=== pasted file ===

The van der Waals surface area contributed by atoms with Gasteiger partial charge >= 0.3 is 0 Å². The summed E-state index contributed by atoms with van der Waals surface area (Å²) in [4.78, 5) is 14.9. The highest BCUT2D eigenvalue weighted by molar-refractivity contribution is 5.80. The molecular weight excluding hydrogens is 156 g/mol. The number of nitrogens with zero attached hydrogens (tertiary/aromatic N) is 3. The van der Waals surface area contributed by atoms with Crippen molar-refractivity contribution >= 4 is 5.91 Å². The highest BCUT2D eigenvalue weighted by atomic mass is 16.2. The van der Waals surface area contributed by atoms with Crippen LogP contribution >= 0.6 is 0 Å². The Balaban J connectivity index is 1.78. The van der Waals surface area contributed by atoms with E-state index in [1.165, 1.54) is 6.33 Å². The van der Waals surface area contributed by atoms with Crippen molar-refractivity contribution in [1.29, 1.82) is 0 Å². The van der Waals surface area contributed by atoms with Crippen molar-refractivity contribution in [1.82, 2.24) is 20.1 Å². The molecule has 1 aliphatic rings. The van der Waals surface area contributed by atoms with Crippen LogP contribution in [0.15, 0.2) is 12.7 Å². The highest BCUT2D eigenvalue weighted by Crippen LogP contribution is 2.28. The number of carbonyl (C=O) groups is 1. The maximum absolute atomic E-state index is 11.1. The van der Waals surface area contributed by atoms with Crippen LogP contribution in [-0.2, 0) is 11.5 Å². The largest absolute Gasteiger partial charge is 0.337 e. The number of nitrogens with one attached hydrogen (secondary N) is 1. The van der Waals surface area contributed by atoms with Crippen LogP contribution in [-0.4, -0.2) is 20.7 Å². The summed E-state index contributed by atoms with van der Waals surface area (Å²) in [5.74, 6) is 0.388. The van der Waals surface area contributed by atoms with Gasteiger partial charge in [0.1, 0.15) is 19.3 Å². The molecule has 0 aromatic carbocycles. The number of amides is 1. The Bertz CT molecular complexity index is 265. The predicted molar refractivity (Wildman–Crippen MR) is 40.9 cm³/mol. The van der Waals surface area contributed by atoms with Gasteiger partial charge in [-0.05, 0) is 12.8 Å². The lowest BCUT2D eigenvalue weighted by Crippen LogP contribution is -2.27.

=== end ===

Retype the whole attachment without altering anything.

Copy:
The van der Waals surface area contributed by atoms with Gasteiger partial charge >= 0.3 is 0 Å². The summed E-state index contributed by atoms with van der Waals surface area (Å²) in [4.78, 5) is 14.9. The highest BCUT2D eigenvalue weighted by molar-refractivity contribution is 5.80. The molecular weight excluding hydrogens is 156 g/mol. The number of nitrogens with zero attached hydrogens (tertiary/aromatic N) is 3. The van der Waals surface area contributed by atoms with Crippen molar-refractivity contribution >= 4 is 5.91 Å². The highest BCUT2D eigenvalue weighted by atomic mass is 16.2. The van der Waals surface area contributed by atoms with Crippen LogP contribution >= 0.6 is 0 Å². The Balaban J connectivity index is 1.78. The van der Waals surface area contributed by atoms with E-state index in [1.165, 1.54) is 6.33 Å². The van der Waals surface area contributed by atoms with Crippen molar-refractivity contribution in [1.29, 1.82) is 0 Å². The van der Waals surface area contributed by atoms with Crippen molar-refractivity contribution in [1.82, 2.24) is 20.1 Å². The molecule has 1 aliphatic rings. The van der Waals surface area contributed by atoms with Crippen LogP contribution in [0.15, 0.2) is 12.7 Å². The highest BCUT2D eigenvalue weighted by Crippen LogP contribution is 2.28. The number of carbonyl (C=O) groups is 1. The maximum absolute atomic E-state index is 11.1. The van der Waals surface area contributed by atoms with Crippen LogP contribution in [-0.2, 0) is 11.5 Å². The largest absolute Gasteiger partial charge is 0.337 e. The number of nitrogens with one attached hydrogen (secondary N) is 1. The van der Waals surface area contributed by atoms with Crippen LogP contribution in [-0.4, -0.2) is 20.7 Å². The summed E-state index contributed by atoms with van der Waals surface area (Å²) in [5.74, 6) is 0.388. The van der Waals surface area contributed by atoms with Gasteiger partial charge in [0.1, 0.15) is 19.3 Å². The molecule has 0 aromatic carbocycles. The number of amides is 1. The Bertz CT molecular complexity index is 265. The predicted molar refractivity (Wildman–Crippen MR) is 40.9 cm³/mol. The van der Waals surface area contributed by atoms with Gasteiger partial charge in [-0.05, 0) is 12.8 Å². The lowest BCUT2D eigenvalue weighted by Crippen LogP contribution is -2.27.